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Strongly Terrain Enhanced Snowstorm

Duluth, MN

Dec 14 to 15, 2005



Storm overview

Orographic lift lift due to a deep layer of south-southeast winds from the surface to 500 mb, which is nearly perpendicular to the hill in Duluth, caused greatly enhanced snowfall in the higher elevations. At the same time, warmer temperatures at the bottom of the hill retarded accumulation. Snow on top of the hill was clinging to trees and other objects. Snow toward the bottom of the hill was just laying on top of the grass. A few bands of snow off Lake Superior affected the city when winds shifted to a more easterly direction. The snow bands primarily affected the central part of Duluth. These three influences on snowfall contributed to highly variable snow totals.

Event timeline

Snow started shortly after 12:30 AM on Wednesday the 14th. Snow continued through the day and the following night then ended around 9:30 AM on Thursday the 15th. As the initial surge of snow approached Duluth from the south, radar showed another area of snow blowing up along the higher terrain near Lake Superior, especially northeast of Duluth. Snow, heavy at times, fell through the overnight morning and the early daylight hours of the 14th. Another period of heavier snow, enhanced by a few bands of snow off Lake Superior, fell from 1 AM to 5 AM on the 15th. The second period of heavier snow produced accumulation rates of 1 inch per hour.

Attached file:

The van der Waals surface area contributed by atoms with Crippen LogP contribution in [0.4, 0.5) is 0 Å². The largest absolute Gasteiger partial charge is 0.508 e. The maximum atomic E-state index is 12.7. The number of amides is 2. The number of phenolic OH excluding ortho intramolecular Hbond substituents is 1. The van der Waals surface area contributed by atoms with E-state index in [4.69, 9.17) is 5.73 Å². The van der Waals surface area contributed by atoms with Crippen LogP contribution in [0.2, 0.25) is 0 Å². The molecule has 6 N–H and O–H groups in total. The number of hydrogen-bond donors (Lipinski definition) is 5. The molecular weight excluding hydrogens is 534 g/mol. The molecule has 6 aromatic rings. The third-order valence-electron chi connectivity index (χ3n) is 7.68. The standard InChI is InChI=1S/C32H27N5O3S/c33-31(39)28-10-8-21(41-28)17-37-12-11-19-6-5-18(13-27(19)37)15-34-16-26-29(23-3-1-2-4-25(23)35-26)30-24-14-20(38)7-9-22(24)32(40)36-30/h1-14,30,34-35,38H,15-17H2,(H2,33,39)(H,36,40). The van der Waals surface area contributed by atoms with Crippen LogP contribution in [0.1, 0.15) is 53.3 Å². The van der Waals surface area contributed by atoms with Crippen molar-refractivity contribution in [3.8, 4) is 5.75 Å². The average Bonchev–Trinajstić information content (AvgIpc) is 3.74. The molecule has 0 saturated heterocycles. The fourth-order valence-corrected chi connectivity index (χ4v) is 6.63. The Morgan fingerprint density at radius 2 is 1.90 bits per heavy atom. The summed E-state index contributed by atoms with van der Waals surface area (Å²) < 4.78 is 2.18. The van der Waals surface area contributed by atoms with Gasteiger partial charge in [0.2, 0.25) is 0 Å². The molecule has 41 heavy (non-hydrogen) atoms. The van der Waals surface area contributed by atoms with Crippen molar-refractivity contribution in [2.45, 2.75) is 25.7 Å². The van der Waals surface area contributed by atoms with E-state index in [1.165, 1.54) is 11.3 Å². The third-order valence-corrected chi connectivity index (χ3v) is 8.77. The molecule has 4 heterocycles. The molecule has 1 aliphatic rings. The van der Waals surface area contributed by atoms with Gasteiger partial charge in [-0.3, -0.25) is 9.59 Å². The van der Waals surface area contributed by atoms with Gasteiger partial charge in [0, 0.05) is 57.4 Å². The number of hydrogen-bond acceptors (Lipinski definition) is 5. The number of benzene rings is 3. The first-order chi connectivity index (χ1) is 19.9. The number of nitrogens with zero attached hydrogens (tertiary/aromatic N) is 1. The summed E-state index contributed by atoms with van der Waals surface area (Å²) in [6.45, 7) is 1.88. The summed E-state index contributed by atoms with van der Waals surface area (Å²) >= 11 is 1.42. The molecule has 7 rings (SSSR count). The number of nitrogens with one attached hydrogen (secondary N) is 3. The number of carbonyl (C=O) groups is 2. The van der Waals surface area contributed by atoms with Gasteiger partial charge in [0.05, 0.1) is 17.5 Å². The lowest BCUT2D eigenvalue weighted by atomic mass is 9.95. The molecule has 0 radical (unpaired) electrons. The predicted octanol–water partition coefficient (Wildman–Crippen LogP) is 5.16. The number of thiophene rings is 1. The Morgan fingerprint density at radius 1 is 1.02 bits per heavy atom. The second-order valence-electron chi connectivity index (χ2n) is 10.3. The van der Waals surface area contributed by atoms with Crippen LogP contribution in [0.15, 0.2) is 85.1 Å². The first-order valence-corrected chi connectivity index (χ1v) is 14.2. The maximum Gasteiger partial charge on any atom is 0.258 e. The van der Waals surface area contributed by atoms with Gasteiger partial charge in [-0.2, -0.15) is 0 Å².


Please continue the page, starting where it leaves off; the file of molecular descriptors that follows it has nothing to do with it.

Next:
Snow totals

Snow totals ranged from 8 inches or less in the lower elevations to 12 inches along the ridge crest then to between 15 inches or more farther inland. The National Weather Service Forecast Office near the Duluth International Airport reported 15.8 inches. Personal measurement near the ridge crest of the central part of Duluth was 12.3 inches.

Storm evolution on radar

Radar mosaic images from the National Centers for Environmental Information

4 AM CST December 14, 2005


9 AM CST December 14, 2005


7 PM CST December 14, 2005


2 AM CST December 15, 2005

Surface and upper air maps showing storm structure at 6 AM December 14, 2005

Surface map from the NOAA NWS HPC

6 AM CST (12 UTC) December 14, 2005

Upper air maps from the Storm Prediction Center's upper air map archive

The wind at 700 mb from the International Falls observation site in northern Minnesota appears to be erroneous.

925 mb - (12 UTC) 6 AM CST December 14, 2005


850 mb - (12 UTC) 6 AM CST December 14, 2005


700 mb - (12 UTC) 6 AM CST December 14, 2005


500 mb - (12 UTC) 6 AM CST December 14, 2005